It's no shocker that how you feel about your body impacts the way you feel about your overall attractiveness—nothing like a case of the bloat to sabotage your self-esteem.
But according to a new study published in the journal Economics and Human Biology, we're not just our own worst critics, we're harsh on others too, which might explain why smokeshows like Ashley Graham still get so much heat in the media.
Researchers from the University of Surrey and the University of Oxford in the UK looked at how both male and female interviewers assessed the attractiveness of interview candidates, paying special attention to how the interviewees Body Mass Index (BMI) affected the overall assessment of beauty and attractiveness.
For men, BMI wasn't a factor when it came to judging the attractiveness of male candidates, but it was when it came to women. And for the women interviewers, BMI weighed heavily on their perceptions of beauty for both the male and female candidates. In fact, they were the harshest when it came to judging other women.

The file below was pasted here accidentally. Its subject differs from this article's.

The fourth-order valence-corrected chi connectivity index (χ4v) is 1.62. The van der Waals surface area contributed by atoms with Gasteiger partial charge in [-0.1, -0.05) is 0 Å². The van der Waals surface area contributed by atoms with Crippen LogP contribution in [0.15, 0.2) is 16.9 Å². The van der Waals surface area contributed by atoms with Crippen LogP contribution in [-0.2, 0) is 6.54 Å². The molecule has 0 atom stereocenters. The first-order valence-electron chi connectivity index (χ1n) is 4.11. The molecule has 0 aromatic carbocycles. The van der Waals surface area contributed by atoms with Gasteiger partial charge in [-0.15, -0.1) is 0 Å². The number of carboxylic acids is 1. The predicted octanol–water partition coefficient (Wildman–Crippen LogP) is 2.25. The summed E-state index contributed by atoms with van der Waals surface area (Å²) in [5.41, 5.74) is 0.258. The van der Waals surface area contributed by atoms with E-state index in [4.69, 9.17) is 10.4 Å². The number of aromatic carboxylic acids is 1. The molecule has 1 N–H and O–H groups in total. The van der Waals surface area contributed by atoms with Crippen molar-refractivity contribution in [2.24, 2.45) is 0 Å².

According to the study authors, the findings go beyond just confirming that women are their own harshest critics when it comes to body image issues. It might have something to do with the wage gap (heavier women tend to make less than thin women, but the same doesn't apply to men—ugh), as attractiveness tends to impact our perceptions of competence and even how much we're paid.
The bottom line? There's only so much we can do about unconscious biases like the ones measured in the study, but awareness is the first step in changing the conversation. The next step: Check out Why You Should Be More Body Positive This Year.